Dear Rabbi Bernath,
I’ve been seeing Lindsey for almost a year now. We get along and have a great connection. Marriage is on our minds and we’ve been discussing it on and off. At one point, it became clear that she wanted to marry me, and the ball was in my court. Ever since then, I’ve been frozen and indecisive. I started to worry about different aspects of her personality and I’ve been asking for advice from many people.
At one point, I went to see a dating coach and she said it was “a divorce waiting to happen.” I told my girlfriend I would not marry her and within a few minutes, I regretted the decision I had made. We’re talking now and she understands what I’m going through.
It seems like she is what I really want, but how do I get past my fear?
Thank you for asking the million-dollar question. This is the most common issue I hear talked about in relationships: the “C-word.” Commitment is a big issue – especially for men, for some reason.
Even though it’s an age-old question, I’ll try to give as fresh an answer as I can.
It seems like by having made the “wrong” choice – apparently by being talked into it – you discovered your true feelings. This is one of the reasons for having a period of engagement. You get to try the commitment on before you actually stand under the huppah. You get to see if it feels right in your heart.
As a side note, I’m shocked that somebody who calls themselves a “coach” would have made such a decision for you. Obviously, you were advice-shopping, looking for someone to tell you “no,” so you wouldn’t have to decide for yourself.
But still, that should have been patently obvious to anyone who dispenses advice about relationships. And giving someone a final answer like that should only be done very rarely.
But I digress. Let’s talk about how we can make commitment a little less daunting.
We’ll begin with a story. There was once a gentile king with a Jewish adviser (as was common). The king asked his adviser: “Why do you, as a Jew, need so many commitments? Don’t they restrict you? Don’t you want to feel free?”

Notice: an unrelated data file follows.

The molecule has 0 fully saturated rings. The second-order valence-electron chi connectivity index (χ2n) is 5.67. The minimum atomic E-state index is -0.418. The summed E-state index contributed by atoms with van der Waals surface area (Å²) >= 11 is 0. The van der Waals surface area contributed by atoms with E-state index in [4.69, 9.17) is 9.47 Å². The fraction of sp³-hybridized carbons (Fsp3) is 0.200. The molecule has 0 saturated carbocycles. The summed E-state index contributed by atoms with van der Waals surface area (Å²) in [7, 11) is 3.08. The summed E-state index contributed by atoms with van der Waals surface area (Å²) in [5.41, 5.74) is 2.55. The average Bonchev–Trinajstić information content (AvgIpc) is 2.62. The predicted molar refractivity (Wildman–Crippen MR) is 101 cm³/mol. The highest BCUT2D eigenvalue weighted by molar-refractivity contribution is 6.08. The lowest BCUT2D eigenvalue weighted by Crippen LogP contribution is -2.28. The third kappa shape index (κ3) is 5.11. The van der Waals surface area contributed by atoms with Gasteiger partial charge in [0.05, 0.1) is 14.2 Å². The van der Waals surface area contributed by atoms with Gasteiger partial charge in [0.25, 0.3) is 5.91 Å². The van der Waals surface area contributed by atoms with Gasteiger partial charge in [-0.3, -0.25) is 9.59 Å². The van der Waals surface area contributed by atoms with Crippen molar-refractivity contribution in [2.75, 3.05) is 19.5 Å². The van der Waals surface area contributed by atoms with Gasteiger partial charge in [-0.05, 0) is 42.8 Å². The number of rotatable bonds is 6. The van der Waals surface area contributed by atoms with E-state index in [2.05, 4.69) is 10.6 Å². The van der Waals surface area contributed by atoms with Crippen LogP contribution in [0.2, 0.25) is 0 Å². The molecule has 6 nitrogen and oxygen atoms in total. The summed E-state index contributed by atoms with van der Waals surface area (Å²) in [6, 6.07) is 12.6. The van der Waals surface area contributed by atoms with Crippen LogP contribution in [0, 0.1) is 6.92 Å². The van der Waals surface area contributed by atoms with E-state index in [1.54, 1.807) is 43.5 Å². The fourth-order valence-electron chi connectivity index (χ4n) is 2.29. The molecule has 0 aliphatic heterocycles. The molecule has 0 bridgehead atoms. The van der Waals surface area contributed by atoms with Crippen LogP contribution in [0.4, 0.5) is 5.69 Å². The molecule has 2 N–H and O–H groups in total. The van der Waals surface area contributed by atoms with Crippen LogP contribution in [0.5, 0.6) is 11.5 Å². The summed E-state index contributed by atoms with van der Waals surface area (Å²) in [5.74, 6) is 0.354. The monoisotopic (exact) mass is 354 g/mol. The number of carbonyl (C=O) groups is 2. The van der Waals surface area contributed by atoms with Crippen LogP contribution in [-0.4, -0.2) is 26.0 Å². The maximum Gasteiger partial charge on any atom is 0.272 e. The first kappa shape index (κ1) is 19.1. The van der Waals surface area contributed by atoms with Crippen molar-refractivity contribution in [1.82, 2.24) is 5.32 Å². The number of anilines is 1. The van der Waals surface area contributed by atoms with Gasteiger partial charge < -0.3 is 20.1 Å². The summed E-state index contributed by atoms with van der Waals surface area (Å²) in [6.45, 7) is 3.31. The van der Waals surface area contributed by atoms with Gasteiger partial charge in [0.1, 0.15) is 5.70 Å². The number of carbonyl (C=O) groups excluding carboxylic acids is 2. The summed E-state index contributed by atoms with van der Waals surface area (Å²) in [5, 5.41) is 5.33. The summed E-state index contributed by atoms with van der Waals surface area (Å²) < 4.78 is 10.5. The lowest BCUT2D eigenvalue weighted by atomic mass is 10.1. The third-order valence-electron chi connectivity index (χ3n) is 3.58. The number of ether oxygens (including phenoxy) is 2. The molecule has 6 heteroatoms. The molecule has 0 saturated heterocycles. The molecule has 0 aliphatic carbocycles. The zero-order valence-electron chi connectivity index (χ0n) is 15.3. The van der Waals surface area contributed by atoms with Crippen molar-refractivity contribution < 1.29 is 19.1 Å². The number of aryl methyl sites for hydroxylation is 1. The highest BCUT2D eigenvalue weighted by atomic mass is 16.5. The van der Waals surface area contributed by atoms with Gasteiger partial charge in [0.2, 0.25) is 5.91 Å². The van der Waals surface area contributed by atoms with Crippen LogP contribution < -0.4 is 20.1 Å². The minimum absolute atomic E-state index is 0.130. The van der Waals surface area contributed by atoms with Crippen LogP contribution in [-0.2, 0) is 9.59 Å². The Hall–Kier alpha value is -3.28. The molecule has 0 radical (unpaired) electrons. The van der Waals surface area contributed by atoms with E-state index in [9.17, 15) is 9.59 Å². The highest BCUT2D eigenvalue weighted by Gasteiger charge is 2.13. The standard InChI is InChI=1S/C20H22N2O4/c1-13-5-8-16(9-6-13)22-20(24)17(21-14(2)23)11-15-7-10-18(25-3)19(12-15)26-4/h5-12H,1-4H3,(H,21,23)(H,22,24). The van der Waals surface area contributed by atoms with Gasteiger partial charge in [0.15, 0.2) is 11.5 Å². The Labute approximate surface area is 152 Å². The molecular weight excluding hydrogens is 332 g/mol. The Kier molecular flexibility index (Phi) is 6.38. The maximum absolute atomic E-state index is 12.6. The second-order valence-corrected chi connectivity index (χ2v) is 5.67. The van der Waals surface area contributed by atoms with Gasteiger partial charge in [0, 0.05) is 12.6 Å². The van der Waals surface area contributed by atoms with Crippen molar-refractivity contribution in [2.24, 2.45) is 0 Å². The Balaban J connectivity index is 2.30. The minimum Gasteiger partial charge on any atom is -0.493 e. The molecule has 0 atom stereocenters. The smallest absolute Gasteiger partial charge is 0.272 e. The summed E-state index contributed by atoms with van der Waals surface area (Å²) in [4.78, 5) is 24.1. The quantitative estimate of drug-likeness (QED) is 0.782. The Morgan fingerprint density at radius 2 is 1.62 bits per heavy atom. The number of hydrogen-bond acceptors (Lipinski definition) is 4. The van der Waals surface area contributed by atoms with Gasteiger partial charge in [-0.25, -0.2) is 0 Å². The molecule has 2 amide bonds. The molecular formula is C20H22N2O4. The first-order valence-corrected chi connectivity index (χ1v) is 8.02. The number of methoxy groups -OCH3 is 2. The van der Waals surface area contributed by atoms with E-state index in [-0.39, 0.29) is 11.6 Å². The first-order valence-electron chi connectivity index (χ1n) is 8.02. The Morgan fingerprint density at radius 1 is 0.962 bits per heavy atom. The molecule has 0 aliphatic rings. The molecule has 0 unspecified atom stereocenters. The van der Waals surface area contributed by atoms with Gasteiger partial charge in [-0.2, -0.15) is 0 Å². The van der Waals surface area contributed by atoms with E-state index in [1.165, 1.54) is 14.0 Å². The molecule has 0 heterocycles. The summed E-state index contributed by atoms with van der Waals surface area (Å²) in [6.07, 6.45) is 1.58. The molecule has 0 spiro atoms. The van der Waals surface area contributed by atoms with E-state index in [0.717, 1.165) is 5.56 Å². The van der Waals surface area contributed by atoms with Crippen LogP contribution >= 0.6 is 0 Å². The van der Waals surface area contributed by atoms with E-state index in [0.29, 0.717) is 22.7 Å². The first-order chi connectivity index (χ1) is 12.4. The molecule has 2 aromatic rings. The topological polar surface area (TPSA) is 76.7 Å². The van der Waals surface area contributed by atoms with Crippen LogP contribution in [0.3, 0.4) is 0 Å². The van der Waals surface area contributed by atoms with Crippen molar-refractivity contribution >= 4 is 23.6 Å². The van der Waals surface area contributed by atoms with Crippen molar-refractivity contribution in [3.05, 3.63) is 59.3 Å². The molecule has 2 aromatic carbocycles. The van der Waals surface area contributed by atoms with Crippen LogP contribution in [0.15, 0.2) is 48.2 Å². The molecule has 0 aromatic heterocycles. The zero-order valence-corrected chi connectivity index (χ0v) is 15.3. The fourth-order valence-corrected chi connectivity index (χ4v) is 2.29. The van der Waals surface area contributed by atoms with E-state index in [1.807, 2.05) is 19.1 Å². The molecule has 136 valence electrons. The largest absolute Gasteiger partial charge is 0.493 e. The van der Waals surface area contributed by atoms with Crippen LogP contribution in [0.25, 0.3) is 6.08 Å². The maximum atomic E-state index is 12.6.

The adviser answered by asking the king to join him on the roof of the palace. Once there, he asked the king to approach the edge of the roof, as close to the end as he could.
The king – who was not accustomed to such dizzying heights – could not get to the edge of the roof. So the adviser asked him to return there in a few days. In the meantime, the Jewish adviser got to work.
When the king came back, he saw that his adviser had fulfilled the mitzvah of building a parapet, a barrier to protect one from falling (this is an actual mitzvah in the book of Deuteronomy).
The adviser once again told the king to approach the edge of the roof and this time, the king was able to go right up to the edge. The lesson was obvious.
You think that by committing to someone or something, you will lose your freedom. You will be stuck. But the opposite is true. Right now, you are stuck. You just don’t know it, because you’re in the middle of the roof.
If you ever decide to go to the edge – to grow as a person spiritually, or even emotionally – you will be afraid to fall. And rightly so – because without making a commitment to someone, you can easily lose yourself in the process of changing and growing.
The paradox is that once you have committed to someone, you will be more free to push yourself to your limits, and for your life to change and expand in ways you couldn’t imagine right now.
So embrace it – it will make you a freer man on the inside, and therefore, a happier man on the outside.